The Future of Write Now Columbus


Nita here, cutting to the chase.


After twenty years publishing Write Now Columbus, it’s time for me to step down and for a new publisher to step up.

Is This You?

The ideal Write Now Columbus (WNC) publisher is someone with strong central Ohio ties who runs a writer-centric business. It might be an editor, publisher, coach, or marketing expert who serves writers and readers.

Or, it might be a writer looking for a community service project. That’s how I began. I knew I would be able to publicize my own events and help other writers while doing so.

WordPress and email newsletter experience would help, but a passion for the central Ohio writing community is the main requirement. I can teach you the rest.

Full Disclosure

I’ve always considered WNC my “community service” project rather than a business. As a result, current expenses exceed donations and sponsorships. I will fully disclose all this information to anyone interested in taking on the work.

Tami Kamin Meyer, the WNC volunteer editor, is willing to continue to be involved. However, she’s not available to assume responsibility for the entire newsletter alone.

Bottom line:

What’s Next?

Tami and I will publish a February 2023 newsletter. After that, unless someone steps up, we will put it to bed.

Neither of us want Write Now Columbus to end, but it’s had a fabulous run. Twenty years is a long time!

On January 1st, 2003 when I sent the first issue of “Write Now,” the monthly email newsletter that would become Write Now Columbus, I had no idea how long I would continue. Shannon Jackson Arnold, the original publisher, graciously gave me her email list of central Ohio writers when she moved from Ohio to Wisconsin. Tami Kamin Meyer was on Shannon’s original email list.

In 2020, when I began to look for someone to take over WNC, Tami eagerly responded. My first book had been published and the second was in the works. I no longer had time or energy to manage Write Now Columbus effectively. Tami volunteered to write the essay, convinced me to accept sponsorships in addition to donations, and secured quite a few. I’m forever grateful to her!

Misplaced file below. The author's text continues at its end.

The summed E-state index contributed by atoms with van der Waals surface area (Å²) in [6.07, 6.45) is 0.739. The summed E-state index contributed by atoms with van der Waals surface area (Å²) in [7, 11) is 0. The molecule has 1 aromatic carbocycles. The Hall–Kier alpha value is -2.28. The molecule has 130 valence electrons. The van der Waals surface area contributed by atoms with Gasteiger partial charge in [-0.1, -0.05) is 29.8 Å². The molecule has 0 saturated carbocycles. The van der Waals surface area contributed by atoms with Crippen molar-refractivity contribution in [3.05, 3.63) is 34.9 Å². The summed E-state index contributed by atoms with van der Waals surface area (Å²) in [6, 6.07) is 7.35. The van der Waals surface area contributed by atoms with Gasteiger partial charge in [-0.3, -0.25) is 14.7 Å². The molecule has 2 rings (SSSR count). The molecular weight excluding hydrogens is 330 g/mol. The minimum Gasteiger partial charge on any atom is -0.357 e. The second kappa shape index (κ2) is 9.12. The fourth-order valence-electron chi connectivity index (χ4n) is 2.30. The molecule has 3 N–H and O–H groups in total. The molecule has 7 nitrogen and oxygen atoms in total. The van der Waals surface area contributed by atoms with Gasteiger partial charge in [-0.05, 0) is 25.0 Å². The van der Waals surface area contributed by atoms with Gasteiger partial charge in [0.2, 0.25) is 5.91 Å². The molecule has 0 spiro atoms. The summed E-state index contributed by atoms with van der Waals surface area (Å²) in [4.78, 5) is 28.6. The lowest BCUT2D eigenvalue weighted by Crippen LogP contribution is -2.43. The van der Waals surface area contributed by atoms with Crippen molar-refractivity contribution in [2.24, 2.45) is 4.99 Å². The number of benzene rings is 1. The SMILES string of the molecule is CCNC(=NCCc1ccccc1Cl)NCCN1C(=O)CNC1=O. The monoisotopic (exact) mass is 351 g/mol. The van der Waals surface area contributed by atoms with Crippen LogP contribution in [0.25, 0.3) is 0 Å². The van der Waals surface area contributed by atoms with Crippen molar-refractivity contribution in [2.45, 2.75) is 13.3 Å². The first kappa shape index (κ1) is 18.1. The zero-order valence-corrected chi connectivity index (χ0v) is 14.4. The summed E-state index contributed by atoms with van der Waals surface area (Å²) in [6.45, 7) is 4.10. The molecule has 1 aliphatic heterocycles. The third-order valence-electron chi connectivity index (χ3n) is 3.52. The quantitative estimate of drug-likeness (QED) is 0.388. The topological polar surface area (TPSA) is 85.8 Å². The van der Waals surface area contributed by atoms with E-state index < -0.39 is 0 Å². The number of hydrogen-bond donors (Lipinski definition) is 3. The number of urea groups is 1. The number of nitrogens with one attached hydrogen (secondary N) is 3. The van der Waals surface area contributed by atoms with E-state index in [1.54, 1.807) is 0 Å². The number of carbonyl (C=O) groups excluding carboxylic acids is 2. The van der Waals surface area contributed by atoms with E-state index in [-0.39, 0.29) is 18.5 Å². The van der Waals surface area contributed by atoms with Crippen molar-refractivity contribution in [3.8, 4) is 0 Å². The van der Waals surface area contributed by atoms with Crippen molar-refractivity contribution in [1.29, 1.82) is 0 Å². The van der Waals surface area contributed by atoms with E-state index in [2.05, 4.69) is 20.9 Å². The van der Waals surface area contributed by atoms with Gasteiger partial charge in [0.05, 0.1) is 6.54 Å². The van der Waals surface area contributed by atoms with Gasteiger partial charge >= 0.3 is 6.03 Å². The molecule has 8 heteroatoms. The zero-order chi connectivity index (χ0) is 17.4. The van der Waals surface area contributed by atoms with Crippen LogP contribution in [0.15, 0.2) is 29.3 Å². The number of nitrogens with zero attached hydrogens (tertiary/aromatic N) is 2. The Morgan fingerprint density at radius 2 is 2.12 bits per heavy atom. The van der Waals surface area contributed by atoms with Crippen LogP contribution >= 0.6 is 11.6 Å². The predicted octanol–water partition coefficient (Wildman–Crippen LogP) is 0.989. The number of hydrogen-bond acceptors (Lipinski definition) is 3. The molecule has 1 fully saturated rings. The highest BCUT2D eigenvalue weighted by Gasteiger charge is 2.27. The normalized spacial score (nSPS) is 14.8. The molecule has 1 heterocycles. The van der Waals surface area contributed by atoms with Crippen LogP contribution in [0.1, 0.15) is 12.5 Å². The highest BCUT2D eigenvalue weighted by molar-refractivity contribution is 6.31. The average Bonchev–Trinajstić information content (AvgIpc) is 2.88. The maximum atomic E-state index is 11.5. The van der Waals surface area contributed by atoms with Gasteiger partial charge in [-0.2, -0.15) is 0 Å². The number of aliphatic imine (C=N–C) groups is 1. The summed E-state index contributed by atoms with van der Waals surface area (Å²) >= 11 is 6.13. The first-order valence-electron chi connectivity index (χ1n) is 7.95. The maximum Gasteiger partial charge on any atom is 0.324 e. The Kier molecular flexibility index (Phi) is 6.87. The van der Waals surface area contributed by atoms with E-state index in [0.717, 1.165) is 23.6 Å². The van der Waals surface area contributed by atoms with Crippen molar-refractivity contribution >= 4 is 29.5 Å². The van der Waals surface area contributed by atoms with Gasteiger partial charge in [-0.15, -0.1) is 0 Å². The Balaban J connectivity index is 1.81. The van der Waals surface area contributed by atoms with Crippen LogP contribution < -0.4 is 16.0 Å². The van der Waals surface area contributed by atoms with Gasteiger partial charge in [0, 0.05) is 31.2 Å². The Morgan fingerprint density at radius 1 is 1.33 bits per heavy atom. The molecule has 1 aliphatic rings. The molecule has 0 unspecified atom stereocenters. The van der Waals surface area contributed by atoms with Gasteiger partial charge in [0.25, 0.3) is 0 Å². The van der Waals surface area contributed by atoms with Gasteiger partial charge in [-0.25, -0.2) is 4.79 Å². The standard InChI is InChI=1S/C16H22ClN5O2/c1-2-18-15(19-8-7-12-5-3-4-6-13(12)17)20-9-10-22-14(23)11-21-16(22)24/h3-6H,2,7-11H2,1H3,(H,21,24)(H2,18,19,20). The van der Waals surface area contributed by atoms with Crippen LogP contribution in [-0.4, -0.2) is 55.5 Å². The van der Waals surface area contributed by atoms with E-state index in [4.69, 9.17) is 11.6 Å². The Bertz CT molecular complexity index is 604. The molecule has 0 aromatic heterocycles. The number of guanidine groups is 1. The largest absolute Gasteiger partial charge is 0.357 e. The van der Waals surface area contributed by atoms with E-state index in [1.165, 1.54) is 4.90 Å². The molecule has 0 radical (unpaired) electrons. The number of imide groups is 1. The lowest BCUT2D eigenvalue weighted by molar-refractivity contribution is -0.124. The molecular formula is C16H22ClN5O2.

And, of course, I’m grateful to each of YOU for opening and clicking and reading and replying month after month after month for TWENTY YEARS! Thank you for letting us be of service!

Why Now?

As some of you know, back in September of 2022, I had a cardiac episode. It has resolved, but there’s nothing like a serious medical issue to rearrange your priorities.

Plus, two decades is a long time to keep something going. Twenty has a nice ring to it. It seems like the perfect time to put a bow on my tenure.

To be honest, since 2018 when I entered a contract for my first book, I haven’t given WNC the attention it deserves. With my mental health issues, it takes every ounce of “work” energy I have to be a successful author, leaving little for WNC. Thank you again Tami for stepping in.

And, it hurts to see the untapped potential in WNC. It deserves fresh eyes and energy.


Please CONTACT US with any questions and we will do our best to answer them right away.

All my best,

~ Nita
Nita Sweeney, publisher
(c) 2023, all rights reserved

Verified by MonsterInsights